Pressure Gradient Force

We live at the bottom of an ocean of air. Currents in this ocean move mass*es of gas around and this movement creates the weather we experience every day.

Video Overview

This ocean of air is mostly molecules of diatomic nitrogen and oxygen with smaller amounts of argon, helium, and carbon dioxide. The air above us also contains varying amounts of water vapor.

All of these molecules have mass which is pulled towards the Earth by the force of gravity.

The pull of gravity on all of the molecules in the column of gas above each of us applies a force on us that we experience as atmospheric pressure.

Air pressure is greatest at the ground and decreases with altitude both because at higher altitudes the column of air gets shorter and the density* of the gas particles decreases meaning there are fewer gas particles per unit volume* at high altitude compared to ground level.

Density changes with height

As individual gas molecules warm, they take up more space causing gas to be less dense. All else being equal, air pressure decreases with increasing air temperature. The amount of water vapor present also affects atmospheric pressure. Increasing water vapor concentration*s decreases atmospheric pressure.

Warm air is less dense than dry air. Humid water vapor-containing air is less dense than dry air, so warm wet air is less dense than cool dry air.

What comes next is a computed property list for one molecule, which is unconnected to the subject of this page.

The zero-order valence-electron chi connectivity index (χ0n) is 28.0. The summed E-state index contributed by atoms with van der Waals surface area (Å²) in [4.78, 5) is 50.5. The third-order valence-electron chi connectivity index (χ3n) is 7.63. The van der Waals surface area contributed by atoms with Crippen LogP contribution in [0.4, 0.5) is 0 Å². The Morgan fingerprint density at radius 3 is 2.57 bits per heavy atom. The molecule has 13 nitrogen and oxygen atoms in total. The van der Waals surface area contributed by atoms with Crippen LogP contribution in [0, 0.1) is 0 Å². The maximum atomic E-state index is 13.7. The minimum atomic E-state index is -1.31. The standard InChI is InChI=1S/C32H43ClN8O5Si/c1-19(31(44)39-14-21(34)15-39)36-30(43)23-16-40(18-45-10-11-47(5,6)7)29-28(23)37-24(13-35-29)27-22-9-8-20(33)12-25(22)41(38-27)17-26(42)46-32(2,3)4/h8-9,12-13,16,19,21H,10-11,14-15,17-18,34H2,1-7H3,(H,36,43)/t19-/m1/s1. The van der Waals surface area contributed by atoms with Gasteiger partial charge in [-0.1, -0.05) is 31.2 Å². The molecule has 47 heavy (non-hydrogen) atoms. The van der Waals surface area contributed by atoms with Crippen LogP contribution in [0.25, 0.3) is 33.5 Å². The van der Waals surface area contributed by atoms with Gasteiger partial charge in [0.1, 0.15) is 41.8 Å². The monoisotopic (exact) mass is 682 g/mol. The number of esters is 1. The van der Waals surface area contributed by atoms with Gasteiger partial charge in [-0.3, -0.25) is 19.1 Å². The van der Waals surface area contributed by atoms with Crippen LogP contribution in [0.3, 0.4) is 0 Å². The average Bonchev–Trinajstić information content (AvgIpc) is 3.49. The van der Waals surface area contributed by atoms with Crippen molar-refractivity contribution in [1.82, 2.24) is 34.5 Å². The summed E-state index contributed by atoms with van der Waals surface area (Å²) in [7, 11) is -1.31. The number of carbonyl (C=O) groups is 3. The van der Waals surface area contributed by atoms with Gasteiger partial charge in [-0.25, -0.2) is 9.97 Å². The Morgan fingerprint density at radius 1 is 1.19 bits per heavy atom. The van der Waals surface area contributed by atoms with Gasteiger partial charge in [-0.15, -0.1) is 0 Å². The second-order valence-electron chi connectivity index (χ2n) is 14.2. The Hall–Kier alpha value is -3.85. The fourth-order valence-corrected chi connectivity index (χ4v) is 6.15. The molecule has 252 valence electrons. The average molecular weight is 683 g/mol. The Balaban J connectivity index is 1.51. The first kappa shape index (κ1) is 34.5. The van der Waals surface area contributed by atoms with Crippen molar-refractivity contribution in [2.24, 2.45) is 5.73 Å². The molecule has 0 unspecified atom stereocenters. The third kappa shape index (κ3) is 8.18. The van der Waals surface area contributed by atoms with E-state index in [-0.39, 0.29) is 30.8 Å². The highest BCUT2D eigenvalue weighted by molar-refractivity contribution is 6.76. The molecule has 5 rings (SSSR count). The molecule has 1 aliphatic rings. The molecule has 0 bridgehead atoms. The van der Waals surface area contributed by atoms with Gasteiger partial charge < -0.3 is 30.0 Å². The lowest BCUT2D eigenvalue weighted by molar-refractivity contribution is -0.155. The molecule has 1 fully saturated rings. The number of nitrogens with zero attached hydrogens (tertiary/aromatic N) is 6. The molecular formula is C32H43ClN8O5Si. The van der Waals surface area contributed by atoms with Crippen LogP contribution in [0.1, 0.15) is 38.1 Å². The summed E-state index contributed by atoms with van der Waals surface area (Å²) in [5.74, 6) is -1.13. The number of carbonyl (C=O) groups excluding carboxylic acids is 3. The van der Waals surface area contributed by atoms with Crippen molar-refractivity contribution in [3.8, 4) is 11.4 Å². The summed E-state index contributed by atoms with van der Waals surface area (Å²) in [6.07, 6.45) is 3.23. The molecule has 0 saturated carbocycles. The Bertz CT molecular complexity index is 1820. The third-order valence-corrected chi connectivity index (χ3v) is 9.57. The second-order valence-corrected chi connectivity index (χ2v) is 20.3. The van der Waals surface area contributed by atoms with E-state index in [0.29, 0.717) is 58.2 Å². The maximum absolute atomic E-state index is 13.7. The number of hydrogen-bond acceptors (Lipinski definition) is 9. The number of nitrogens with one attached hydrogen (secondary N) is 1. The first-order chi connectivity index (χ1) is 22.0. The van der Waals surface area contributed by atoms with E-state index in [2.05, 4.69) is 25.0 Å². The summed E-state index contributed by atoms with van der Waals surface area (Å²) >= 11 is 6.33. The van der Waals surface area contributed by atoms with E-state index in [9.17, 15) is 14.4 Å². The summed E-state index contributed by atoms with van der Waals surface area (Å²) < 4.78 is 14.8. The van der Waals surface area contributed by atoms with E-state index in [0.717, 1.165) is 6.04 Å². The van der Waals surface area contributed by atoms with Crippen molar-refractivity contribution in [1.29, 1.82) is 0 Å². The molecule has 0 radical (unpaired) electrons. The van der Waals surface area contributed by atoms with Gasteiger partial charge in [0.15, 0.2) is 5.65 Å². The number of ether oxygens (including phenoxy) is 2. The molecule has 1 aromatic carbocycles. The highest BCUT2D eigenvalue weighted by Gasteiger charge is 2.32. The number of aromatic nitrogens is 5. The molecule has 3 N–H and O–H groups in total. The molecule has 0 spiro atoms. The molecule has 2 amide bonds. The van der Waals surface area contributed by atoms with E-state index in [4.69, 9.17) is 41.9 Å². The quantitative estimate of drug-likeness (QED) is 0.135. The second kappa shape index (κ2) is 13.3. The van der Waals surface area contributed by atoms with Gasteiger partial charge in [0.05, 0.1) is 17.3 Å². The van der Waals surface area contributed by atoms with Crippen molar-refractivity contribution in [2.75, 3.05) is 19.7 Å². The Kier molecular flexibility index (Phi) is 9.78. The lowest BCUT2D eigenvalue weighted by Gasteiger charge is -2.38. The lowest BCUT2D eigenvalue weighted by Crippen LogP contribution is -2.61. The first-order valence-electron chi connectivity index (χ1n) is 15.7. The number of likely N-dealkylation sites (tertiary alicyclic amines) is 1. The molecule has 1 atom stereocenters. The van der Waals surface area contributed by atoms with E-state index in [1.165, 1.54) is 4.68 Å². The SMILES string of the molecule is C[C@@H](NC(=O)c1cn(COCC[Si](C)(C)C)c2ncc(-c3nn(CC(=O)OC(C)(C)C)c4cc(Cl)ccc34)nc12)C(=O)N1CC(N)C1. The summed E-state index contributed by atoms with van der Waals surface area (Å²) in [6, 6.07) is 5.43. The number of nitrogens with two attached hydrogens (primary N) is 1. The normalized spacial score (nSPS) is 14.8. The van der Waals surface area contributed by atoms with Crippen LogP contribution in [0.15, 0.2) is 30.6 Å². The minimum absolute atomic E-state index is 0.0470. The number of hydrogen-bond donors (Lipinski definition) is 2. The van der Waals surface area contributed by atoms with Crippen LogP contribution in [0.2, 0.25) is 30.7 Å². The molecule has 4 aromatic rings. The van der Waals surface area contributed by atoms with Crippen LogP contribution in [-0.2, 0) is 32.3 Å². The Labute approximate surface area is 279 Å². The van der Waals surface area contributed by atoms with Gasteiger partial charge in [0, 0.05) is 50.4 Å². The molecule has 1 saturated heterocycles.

relationship between pressure temperature and moisture

Uneven heating and varying amounts of water vapor in the atmosphere results in regions of high and low pressure. This pressure differential causes air to move along the ground from regions of high pressure to regions of lower pressure. We experience these air currents as wind.

wind caused by pressure gradient

The force driving these currents caused by the difference in pressure between the two regions. This is called the pressure gradient force.

Air masses moved by pressure gradient force transfer heat by convection as cooler gas particles move into regions containing warmer gas particles. This is similar to the smaller more contained convention cycles present in a room heated from one side. Although it is not as simple in the atmosphere because the system is more open, so the rising and falling air masses cause movement in many directions.

The moment of air up around regions of low-pressure cause air masses to converge near the ground and diverge high up in the troposphere. The opposite happens around regions of high pressure where air currents diverge near the ground and converge in the upper atmosphere.

Air movements

Because we live on a rotating planet, winds don’t blow in straight lines directly between regions of high and low pressure. Actual wind direction is determined by how air movements driven by pressure gradient forces are deflected by the Coriolis Effect.

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